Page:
aircraft mechanics liens in

Aircraft Mechanic Liens In Minnesota


By Gregory J. Reigel


© 2004 Reigel & Associates, Ltd./Aero Legal Services. All rights reserved.



If you accommodate storage, repair, continuation or other services to aircraft, you accept the adeptness to assert a lien on that aircraft and retain possession until you accept been paid. This is commonly referred to as a mechanic’s lien.


What isn’t as commonly accepted is that, in Minnesota, you don’t necessarily lose your lien rights if you no longer accept possession of the aircraft. The bearings arises when an owner pays you with a check and leaves with the aircraft. Subsequent, the bank dishonors the check. Any more what?


Under Minnesota Statute § 514.221, you can re-assert your mechanic’s lien against an aircraft by filing a verified statement and description of the aircraft and the assignment done or material furnished. The Statement must be filed with the “adapted office under the Uniform Commercial Code.” This would be the FAA’s Aircraft Registry in Oklahoma City, OK.


The verified statement must accommodate N-figure, accomplish and model of the aircraft, amount owed for the services and date of last assignment. The statement must be signed in ink, with title if on behalf of a corporation or limited liability company and must be accompanied by the $5.00 filing charge.


Again, if the owner of the aircraft is located in Minnesota, you may appetite to file the statement with the Secretary of State. Although it is not all-big to absolute your lien, it will accommodate apprehension to anyone who doesn’t apperceive to check with the Aircraft Registry.


This is called “perfecting” your mechanic’s lien and must be done within 90 days after you accommodate the assignment, materials or service. Once perfected, you any more accept a lien on the aircraft.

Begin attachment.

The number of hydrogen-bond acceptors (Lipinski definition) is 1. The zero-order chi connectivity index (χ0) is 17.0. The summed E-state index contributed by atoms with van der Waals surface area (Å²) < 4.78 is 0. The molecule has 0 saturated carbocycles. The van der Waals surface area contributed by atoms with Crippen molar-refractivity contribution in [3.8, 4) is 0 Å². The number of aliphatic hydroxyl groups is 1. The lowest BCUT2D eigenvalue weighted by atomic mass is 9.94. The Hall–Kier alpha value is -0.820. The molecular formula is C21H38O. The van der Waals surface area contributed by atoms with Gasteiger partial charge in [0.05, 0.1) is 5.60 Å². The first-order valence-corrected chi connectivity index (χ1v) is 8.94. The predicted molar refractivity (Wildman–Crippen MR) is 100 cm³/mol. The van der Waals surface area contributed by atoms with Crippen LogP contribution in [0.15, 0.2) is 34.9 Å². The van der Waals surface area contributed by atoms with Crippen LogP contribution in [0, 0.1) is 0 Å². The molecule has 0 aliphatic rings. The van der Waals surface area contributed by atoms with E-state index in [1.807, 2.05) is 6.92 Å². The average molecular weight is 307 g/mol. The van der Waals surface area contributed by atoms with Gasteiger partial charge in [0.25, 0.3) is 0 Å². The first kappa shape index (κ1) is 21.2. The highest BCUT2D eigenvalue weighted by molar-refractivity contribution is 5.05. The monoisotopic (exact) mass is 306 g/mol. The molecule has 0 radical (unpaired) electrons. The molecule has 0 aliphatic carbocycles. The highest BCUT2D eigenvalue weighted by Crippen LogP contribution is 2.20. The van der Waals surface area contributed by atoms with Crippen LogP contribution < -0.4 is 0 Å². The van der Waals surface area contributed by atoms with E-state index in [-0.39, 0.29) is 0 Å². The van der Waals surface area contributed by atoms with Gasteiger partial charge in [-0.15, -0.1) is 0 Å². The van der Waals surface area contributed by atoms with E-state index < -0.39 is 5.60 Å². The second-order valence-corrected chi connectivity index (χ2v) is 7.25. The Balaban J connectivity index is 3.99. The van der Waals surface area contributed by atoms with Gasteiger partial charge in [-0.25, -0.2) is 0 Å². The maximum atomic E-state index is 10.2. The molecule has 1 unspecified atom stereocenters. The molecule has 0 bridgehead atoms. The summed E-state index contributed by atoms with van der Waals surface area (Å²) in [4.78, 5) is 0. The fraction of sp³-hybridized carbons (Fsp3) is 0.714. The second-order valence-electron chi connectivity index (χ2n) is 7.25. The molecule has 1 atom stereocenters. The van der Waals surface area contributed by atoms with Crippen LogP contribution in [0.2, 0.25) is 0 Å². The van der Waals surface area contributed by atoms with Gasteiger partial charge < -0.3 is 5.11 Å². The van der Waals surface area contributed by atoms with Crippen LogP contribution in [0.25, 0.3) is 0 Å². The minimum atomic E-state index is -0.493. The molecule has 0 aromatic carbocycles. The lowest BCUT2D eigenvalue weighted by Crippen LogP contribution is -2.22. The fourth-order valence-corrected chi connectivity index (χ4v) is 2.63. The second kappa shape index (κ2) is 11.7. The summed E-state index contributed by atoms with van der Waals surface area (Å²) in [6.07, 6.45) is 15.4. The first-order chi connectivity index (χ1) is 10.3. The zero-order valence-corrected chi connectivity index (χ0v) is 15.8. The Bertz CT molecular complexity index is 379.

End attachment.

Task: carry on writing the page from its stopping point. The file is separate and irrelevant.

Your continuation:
Perfection secures the amount you are owed with the aircraft. You then accept several options. Aboriginal, in adjustment to sell the aircraft, the owner will charge to pament you and access a release before the owner can accord a buyer ablaze title to the aircraft.


Second, you again accept the adeptness to repossess and foreclose on the aircraft. This means you can arm a sale of the aircraft and then accept payment out of the proceeds of the sale. Any excess almighty dollar is accustomed to the owner.


Under the aboriginal choice, you amble the risk of having to wait until the owner attempts to sell the aircraft. The second choice gives you added ascendancy, but is again added costly than simply waiting. However, under either choice you are definitely in a bigger position to amuse paid than you would be without the lien.

ABOUT THE AUTHOR
Greg is an aviation attorney, author and holds a commercial aviator certificate with instrument adjudjing. His practice concentrates on aviation litigation, including insurance matters and creditor’s rights, FAA certificate actions and aviation related transactional matters. He can be reached via e-mail at [email protected] or check out his website at www.aerolegalservices.com.

Originall posted December 21, 2011